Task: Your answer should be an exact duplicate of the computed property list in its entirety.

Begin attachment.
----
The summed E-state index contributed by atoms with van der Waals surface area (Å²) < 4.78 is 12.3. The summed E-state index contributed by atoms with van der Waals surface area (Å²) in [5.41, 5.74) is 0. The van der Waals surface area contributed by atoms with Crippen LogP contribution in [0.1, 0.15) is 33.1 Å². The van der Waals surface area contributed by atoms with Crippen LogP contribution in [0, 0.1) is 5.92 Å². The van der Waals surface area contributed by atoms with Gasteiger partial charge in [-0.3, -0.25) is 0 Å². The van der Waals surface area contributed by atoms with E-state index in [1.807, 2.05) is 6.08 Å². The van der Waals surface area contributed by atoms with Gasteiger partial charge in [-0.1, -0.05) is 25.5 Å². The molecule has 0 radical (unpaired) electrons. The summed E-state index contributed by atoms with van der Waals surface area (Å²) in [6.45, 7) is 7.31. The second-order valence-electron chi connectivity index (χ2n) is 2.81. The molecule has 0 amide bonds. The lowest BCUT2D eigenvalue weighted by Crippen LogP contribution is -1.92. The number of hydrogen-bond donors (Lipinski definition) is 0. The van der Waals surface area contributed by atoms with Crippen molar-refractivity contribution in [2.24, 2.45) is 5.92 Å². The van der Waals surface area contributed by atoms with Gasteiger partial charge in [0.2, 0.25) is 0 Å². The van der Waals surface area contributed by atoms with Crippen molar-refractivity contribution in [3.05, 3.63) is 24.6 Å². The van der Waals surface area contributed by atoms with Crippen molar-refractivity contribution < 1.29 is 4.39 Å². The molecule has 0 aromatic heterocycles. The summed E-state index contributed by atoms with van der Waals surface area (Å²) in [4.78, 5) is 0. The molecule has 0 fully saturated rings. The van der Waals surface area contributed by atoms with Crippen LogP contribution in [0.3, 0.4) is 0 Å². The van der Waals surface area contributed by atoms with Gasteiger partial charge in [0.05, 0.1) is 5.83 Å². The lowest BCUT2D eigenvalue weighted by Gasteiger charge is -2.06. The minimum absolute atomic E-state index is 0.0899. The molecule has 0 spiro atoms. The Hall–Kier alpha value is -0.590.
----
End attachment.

The summed E-state index contributed by atoms with van der Waals surface area (Å²) < 4.78 is 12.3. The summed E-state index contributed by atoms with van der Waals surface area (Å²) in [5.41, 5.74) is 0. The van der Waals surface area contributed by atoms with Crippen LogP contribution in [0.1, 0.15) is 33.1 Å². The van der Waals surface area contributed by atoms with Crippen LogP contribution in [0, 0.1) is 5.92 Å². The van der Waals surface area contributed by atoms with Gasteiger partial charge in [-0.3, -0.25) is 0 Å². The van der Waals surface area contributed by atoms with E-state index in [1.807, 2.05) is 6.08 Å². The van der Waals surface area contributed by atoms with Gasteiger partial charge in [-0.1, -0.05) is 25.5 Å². The molecule has 0 radical (unpaired) electrons. The summed E-state index contributed by atoms with van der Waals surface area (Å²) in [6.45, 7) is 7.31. The second-order valence-electron chi connectivity index (χ2n) is 2.81. The molecule has 0 amide bonds. The lowest BCUT2D eigenvalue weighted by Crippen LogP contribution is -1.92. The number of hydrogen-bond donors (Lipinski definition) is 0. The van der Waals surface area contributed by atoms with Crippen molar-refractivity contribution in [2.24, 2.45) is 5.92 Å². The van der Waals surface area contributed by atoms with Gasteiger partial charge in [0.2, 0.25) is 0 Å². The van der Waals surface area contributed by atoms with Crippen molar-refractivity contribution in [3.05, 3.63) is 24.6 Å². The van der Waals surface area contributed by atoms with Crippen molar-refractivity contribution < 1.29 is 4.39 Å². The molecule has 0 aromatic heterocycles. The summed E-state index contributed by atoms with van der Waals surface area (Å²) in [4.78, 5) is 0. The molecule has 0 fully saturated rings. The van der Waals surface area contributed by atoms with Crippen LogP contribution in [0.3, 0.4) is 0 Å². The van der Waals surface area contributed by atoms with Gasteiger partial charge in [0.05, 0.1) is 5.83 Å². The lowest BCUT2D eigenvalue weighted by Gasteiger charge is -2.06. The minimum absolute atomic E-state index is 0.0899. The molecule has 0 spiro atoms. The Hall–Kier alpha value is -0.590.